23 Dec 2018

Nga kōrero o te tau: Te Ahi Kaa highlights of 2018 - part two

From Te Ahi Kaa , 6:05 pm on 23 December 2018

Ko tēnei te hōtaka whakamutunga mo te tau nei, it's the final Te Ahi Kaa for 2018.

This week we present a few highlights from the show, he mihi tēnei ki a koutou e tautoko ana i te kaupapa nei. Kia pai ta koutou hararei e heke mai nei.

Enjoy the summer break with whānau and friends. Nāku iti nei na, Justine Murray.

Kai Ora Honey - people over profit

Blanche Morrogh at their head office in Awanui, Northland.

Blanche Morrogh at their head office in Awanui, Northland. Photo: RNZ/Justine Murray

The Murray whānau homestead is located a few metres from the offices of Kai Ora Honey in Awanui.  

Aside from being the whānau home that Blanche Morrogh grew up in, it’s also a reminder of how far the business has come since its humble beginnings.

The multi-million dollar award-winning business operates from a strong sense of whanau and hard work. 

Blanche credits the foresight of her father, the late Rapine Murray and her grandmother Saana Murray for instilling that sense of perseverance. 

Blanche, her husband Liam and her five siblings have a hand in the day to day operations, she talks about the day to day operations.

Behind the Blazers: Te Reo o Hamuera

Ratana Reo Band Hamuera on 100 years of the Maramatanga.

Photo: RNZ/Rebekah Parsons-King

In the series Behind the Blazers, Te Ahi Kaa looks at the famous brass bands of the Rātana church.

The bass drum is the heartbeat of the Te Reo o Hamuera band, according to JJ Lewis, who joined over 20 years ago when he was just 16.

Today JJ still plays the bass drum and dons the red blazer of the uniform.

He talks to Justine Murray about how playing an instrument is his way of expressing his faith to Ihoa.  

The job of bandmaster requires organisational skills and patience says Christine Heremia, who stepped into the role about a year ago. 

She talks about to Justine Murray about how she recruits young band members and the work of her late father.

Taa Moko Sessions: Pip Hartley

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Photo: Supplied - Karanga Ink

Free-spirited tattoo artist Pip Hartley tells Justine Murray how her lifelong passion for the arts led to a career in traditional Māori tattooing.

Taa Moko Sessions: Julie Paama-Pengelly

Julie Paama Pengelly started out in Taa Moko in the early 1990's.

Julie Paama Pengelly started out in Taa Moko in the early 1990's. Photo: RNZ/Justine Murray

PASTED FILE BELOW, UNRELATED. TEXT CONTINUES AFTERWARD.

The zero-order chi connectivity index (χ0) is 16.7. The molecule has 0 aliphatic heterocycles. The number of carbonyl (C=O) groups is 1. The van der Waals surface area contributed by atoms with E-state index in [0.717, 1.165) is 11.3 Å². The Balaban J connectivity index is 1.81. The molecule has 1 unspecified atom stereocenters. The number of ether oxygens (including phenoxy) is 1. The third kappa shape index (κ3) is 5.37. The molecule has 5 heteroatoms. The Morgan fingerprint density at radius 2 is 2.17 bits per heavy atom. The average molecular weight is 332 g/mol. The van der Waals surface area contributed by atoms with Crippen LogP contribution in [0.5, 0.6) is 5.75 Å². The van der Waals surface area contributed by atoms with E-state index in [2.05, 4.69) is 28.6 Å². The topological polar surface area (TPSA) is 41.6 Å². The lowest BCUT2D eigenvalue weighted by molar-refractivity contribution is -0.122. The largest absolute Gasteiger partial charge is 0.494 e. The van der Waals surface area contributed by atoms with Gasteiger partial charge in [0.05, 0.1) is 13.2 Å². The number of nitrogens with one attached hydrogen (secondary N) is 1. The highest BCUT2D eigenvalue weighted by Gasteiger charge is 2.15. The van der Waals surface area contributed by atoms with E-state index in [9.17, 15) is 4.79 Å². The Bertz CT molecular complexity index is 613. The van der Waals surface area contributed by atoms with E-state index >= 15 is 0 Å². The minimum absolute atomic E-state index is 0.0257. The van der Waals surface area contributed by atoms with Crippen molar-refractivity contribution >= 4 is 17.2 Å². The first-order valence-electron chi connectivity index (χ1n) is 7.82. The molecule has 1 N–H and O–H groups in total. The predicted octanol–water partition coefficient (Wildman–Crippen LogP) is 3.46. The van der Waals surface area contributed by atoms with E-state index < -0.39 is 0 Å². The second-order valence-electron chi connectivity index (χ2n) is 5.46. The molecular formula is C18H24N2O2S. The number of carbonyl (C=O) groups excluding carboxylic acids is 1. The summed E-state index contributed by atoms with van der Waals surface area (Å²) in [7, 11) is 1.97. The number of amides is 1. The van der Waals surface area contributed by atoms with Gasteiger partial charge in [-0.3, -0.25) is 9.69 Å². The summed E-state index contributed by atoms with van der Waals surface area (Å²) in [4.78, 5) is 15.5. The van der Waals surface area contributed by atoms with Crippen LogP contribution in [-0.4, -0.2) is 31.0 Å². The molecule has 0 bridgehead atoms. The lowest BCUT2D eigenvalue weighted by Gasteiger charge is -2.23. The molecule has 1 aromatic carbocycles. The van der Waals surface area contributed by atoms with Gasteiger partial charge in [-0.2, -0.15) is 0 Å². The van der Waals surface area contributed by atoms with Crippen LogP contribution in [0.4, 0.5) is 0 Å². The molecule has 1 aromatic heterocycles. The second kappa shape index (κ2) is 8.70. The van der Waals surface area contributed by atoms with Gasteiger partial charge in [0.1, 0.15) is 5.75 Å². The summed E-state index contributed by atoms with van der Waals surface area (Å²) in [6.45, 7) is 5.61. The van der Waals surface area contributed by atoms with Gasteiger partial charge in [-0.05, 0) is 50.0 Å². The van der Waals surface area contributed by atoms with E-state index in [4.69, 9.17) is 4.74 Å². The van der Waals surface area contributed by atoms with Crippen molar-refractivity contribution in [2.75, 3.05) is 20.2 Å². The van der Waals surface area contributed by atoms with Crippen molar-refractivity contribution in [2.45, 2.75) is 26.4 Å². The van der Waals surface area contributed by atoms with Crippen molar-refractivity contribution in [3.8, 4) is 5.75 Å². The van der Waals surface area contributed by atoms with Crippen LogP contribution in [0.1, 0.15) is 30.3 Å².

Tattoo artist Julie Paama Pengelly talks about the challenges she's faced in a male-dominated industry and why she doesn't believe in Kirituhi - the practice of non-traditional taa moko.

Taa Moko Sessions: Stu McDonald

Stu McDonald

Photo: via Dunedin Community Noticeboard

Tauranga based moko artist Stu McDonald has travelled the globe applying moko but he’s had his fair share of teaching foreign tattoo artists about the kaupapa (meaning) of moko, many of whom according to Stu can apply it on the skin, but have no idea what it means.

According to Stu, the appropriation of moko designs is rife. He talks to Justine Murray about how he deals with these issues from his home studio Moana Moko.

Modern skincare with traditional Māori remedies

Lee Tane is a former police officer who decided to follow another pathway in Rongoā pathway.

Lee Tane is a former police officer who decided to follow another pathway in Rongoā pathway. Photo: supplied - Trina Edwards

Former police officer turned business owner Lee Tane runs Noa Essentials a line of skincare products made from rongoā Māori (native plants).

He and his wife Trina decided to explore business opportunities after creating their own balms, originally as a balm to relieve their son’s severe case of eczema.

With an education background in science, Lee has his sights set on export his product overseas, Te Ahi Kaa visited the couple’s home in the Waikato.

Te Reo Māori: the student and the teacher

woven flax - Maori culture

Photo: Rafael Ben-Ari / Chameleons Eye

Retired fibre artist Pat Old was inspired to learn te reo Māori after attending her daughter's wedding and not being able to understand what was being said. 

Her two daughters married into Māori families, and her mokopuna attend Kōhanga Reo, which Pat says was another reason to learn the language.

She enrolled in te reo Māori courses at Te Wananga o Aotearoa.

Pat talks about how the ‘whānau’ learning environment there has helped lift her confidence to speak Māori.